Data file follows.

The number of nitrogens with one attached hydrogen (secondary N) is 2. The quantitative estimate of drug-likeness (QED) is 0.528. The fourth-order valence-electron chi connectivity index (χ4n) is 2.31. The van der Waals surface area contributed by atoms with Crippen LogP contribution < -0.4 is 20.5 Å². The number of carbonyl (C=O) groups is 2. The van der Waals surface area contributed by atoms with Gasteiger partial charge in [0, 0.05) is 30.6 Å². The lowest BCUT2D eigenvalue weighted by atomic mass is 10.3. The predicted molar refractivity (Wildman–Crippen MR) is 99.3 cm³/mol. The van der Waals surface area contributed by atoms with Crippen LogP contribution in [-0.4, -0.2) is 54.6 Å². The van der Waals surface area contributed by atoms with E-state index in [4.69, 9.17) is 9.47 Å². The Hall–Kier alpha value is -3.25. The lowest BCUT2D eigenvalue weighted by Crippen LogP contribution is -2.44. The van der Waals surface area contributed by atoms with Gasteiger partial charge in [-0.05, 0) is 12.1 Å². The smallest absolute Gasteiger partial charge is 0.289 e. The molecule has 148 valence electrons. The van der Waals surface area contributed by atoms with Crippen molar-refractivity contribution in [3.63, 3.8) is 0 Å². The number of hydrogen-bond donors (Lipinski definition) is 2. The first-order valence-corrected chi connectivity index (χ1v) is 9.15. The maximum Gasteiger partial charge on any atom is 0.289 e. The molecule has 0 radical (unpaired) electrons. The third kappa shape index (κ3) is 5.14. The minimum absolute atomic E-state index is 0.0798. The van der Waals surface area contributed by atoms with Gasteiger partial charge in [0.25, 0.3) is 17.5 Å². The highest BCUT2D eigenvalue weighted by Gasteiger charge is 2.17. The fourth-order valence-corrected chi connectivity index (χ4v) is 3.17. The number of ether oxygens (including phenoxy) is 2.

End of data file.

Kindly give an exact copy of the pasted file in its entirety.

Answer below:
The number of nitrogens with one attached hydrogen (secondary N) is 2. The quantitative estimate of drug-likeness (QED) is 0.528. The fourth-order valence-electron chi connectivity index (χ4n) is 2.31. The van der Waals surface area contributed by atoms with Crippen LogP contribution < -0.4 is 20.5 Å². The number of carbonyl (C=O) groups is 2. The van der Waals surface area contributed by atoms with Gasteiger partial charge in [0, 0.05) is 30.6 Å². The lowest BCUT2D eigenvalue weighted by atomic mass is 10.3. The predicted molar refractivity (Wildman–Crippen MR) is 99.3 cm³/mol. The van der Waals surface area contributed by atoms with Crippen LogP contribution in [-0.4, -0.2) is 54.6 Å². The van der Waals surface area contributed by atoms with E-state index in [4.69, 9.17) is 9.47 Å². The Hall–Kier alpha value is -3.25. The lowest BCUT2D eigenvalue weighted by Crippen LogP contribution is -2.44. The van der Waals surface area contributed by atoms with Gasteiger partial charge in [-0.05, 0) is 12.1 Å². The smallest absolute Gasteiger partial charge is 0.289 e. The molecule has 148 valence electrons. The van der Waals surface area contributed by atoms with Crippen molar-refractivity contribution in [3.63, 3.8) is 0 Å². The number of hydrogen-bond donors (Lipinski definition) is 2. The first-order valence-corrected chi connectivity index (χ1v) is 9.15. The maximum Gasteiger partial charge on any atom is 0.289 e. The molecule has 0 radical (unpaired) electrons. The third kappa shape index (κ3) is 5.14. The minimum absolute atomic E-state index is 0.0798. The van der Waals surface area contributed by atoms with Gasteiger partial charge in [0.25, 0.3) is 17.5 Å². The highest BCUT2D eigenvalue weighted by Gasteiger charge is 2.17. The fourth-order valence-corrected chi connectivity index (χ4v) is 3.17. The number of ether oxygens (including phenoxy) is 2.